It was classic Nixon, brimming with paranoia, self-pity, and fury. He ripped into the reporters who received awards, dismissing them all as “way out left-wingers” who were being honored for “a vicious attack” on his administration. “I had to sit there for 20 minutes while the drunken audience laughed in derision as the award citations were read,” he wrote. More generally, he wrote that the dinner “as a whole, was probably the worst of this type I have attended. The audience was drunk, crude and terribly cruel.” He told his staff “under absolutely no circumstances will I attend any more dinners of this type in the future.” He took delight in the damage he could do to the event. “When I am not there these clowns are going to have a lot harder time getting top-flight entertainment.”

True to his word, he went to Key Biscayne, Florida, instead of attending the 1972 dinner. But he made dinner history by sending first lady Pat Nixon as his substitute speaker. And he was back at the dinner in 1973. In 1974, he went to Spokane, Washington, and had Vice President Gerald Ford represent him.

Nixon’s departure did not end presidential enmity for the dinner. Carter almost matched Nixon in his hostility to the event. He attended in 1977 and had a miserable time. In 1978, he claimed fatigue and spent the weekend at Camp David, sending press secretary Jody Powell in his place to give a decidedly nasty speech.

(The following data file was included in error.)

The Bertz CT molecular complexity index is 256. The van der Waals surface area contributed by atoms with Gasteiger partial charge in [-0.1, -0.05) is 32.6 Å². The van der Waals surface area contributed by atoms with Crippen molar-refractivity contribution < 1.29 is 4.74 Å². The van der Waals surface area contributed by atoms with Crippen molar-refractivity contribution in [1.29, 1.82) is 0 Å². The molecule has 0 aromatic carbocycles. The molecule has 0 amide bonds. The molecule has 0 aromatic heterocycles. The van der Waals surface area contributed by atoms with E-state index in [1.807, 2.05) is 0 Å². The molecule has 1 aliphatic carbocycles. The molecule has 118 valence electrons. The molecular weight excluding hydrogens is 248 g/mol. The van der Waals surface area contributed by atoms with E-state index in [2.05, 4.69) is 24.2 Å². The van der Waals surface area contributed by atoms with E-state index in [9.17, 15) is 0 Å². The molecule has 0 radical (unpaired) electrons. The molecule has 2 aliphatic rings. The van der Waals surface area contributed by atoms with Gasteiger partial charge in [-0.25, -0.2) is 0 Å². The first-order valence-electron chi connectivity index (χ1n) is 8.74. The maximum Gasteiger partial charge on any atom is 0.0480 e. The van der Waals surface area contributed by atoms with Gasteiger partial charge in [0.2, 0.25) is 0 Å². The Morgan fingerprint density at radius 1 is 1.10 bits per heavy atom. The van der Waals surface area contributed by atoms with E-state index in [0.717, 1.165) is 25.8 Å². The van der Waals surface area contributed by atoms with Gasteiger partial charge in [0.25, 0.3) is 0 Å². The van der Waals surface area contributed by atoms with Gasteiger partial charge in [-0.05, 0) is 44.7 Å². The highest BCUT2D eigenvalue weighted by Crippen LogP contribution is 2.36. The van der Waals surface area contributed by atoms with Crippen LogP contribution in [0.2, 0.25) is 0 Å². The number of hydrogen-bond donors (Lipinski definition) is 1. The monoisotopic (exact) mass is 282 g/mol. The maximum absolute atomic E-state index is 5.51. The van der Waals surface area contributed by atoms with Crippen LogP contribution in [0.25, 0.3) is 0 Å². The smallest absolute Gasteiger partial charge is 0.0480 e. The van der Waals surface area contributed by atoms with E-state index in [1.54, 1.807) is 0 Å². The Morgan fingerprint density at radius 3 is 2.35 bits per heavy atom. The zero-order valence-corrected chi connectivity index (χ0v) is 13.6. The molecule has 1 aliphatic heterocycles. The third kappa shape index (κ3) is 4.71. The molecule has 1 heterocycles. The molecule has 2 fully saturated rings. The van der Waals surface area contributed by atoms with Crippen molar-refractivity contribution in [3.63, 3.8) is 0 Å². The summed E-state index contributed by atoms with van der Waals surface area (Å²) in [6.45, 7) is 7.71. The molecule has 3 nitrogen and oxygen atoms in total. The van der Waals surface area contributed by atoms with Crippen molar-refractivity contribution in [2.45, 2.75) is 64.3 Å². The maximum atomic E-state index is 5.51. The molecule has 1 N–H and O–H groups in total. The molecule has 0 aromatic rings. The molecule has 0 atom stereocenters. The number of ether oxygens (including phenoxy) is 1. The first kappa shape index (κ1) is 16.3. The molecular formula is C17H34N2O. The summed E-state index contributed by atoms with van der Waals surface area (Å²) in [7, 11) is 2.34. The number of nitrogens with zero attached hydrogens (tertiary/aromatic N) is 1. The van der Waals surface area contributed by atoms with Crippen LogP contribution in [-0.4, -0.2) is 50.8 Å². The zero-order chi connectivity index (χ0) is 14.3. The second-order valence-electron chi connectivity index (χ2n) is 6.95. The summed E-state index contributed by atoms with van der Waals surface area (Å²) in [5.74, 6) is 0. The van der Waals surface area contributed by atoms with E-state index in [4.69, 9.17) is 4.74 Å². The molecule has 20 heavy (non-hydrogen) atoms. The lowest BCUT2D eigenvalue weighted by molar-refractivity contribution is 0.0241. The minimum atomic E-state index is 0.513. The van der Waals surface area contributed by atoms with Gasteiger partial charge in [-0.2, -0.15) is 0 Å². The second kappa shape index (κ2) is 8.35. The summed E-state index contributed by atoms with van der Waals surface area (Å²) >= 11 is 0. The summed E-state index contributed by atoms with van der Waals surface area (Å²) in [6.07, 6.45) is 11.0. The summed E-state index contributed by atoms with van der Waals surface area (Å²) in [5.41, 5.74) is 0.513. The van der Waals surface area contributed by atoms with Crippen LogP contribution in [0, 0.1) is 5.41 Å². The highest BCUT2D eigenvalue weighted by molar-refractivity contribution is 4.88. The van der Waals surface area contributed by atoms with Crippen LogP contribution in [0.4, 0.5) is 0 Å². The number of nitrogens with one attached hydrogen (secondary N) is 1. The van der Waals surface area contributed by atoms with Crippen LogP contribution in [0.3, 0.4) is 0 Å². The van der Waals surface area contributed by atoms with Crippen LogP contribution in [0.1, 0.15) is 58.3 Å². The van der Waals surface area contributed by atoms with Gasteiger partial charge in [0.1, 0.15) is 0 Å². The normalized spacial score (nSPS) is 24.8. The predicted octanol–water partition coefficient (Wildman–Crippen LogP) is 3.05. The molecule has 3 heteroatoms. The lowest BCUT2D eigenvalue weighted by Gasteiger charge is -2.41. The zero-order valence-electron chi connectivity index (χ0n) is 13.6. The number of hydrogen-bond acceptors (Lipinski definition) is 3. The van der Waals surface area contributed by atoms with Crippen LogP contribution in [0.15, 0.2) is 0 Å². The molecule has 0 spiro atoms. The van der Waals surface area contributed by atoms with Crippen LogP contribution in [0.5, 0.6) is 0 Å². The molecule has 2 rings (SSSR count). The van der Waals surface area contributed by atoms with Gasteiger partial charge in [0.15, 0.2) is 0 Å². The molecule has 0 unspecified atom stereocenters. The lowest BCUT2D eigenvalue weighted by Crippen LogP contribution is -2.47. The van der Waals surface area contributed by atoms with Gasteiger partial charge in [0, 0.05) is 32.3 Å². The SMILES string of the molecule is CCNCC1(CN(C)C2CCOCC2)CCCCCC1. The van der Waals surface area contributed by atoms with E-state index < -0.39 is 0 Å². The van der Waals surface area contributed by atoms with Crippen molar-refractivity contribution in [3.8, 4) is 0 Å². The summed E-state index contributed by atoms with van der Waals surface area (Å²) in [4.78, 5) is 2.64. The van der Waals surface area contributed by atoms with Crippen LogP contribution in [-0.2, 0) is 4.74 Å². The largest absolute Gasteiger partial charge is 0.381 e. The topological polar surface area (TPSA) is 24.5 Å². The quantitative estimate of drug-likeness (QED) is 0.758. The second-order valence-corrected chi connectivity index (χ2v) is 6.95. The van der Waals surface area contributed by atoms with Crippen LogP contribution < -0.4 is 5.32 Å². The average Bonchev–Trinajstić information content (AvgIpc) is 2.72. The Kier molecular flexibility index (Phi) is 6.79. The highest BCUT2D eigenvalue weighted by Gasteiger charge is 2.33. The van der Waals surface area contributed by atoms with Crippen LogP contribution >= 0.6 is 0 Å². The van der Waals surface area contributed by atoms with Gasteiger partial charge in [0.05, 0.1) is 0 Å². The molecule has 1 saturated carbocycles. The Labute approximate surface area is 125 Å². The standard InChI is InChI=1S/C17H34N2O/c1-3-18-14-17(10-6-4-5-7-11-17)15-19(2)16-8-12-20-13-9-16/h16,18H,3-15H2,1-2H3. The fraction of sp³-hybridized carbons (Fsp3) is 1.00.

Carter detailed his enmity in his diary. “Jody’s begging me to speak to the White House Correspondents’ banquet. ... They are completely irresponsible and unnecessarily abusive. I see no reason for us to accommodate them every time they want me to provide entertainment for a half hour,” he wrote on April 25.

Four days later, he wrote: “I was determined not to go. They almost exert blackmail on me to attend, but I am not going to do it in the future. I don’t see how the White House press could be any more negative under and circumstances and I’d rather show a sign of strength. And besides, I wanted the weekend off.” Carter did return to the dinner in 1979, but in 1980 went to Camp David instead.

Until Trump, that was the end of open rebellion by presidents against the dinner. Presidents attended all 35 dinners from 1982 through 2016, the longest streak in WHCA history. As a private citizen, Trump attended five of those dinners. It was only when he became president that he decided to try to top Nixon and Carter and declare war against the event.

Condon, a former WHCA president, is writing a book on the association and the dinner.

Donald and Melania Trump arrive for the White House Correspondents Dinner on April 30, 2011. AP Photo/Alex Brandon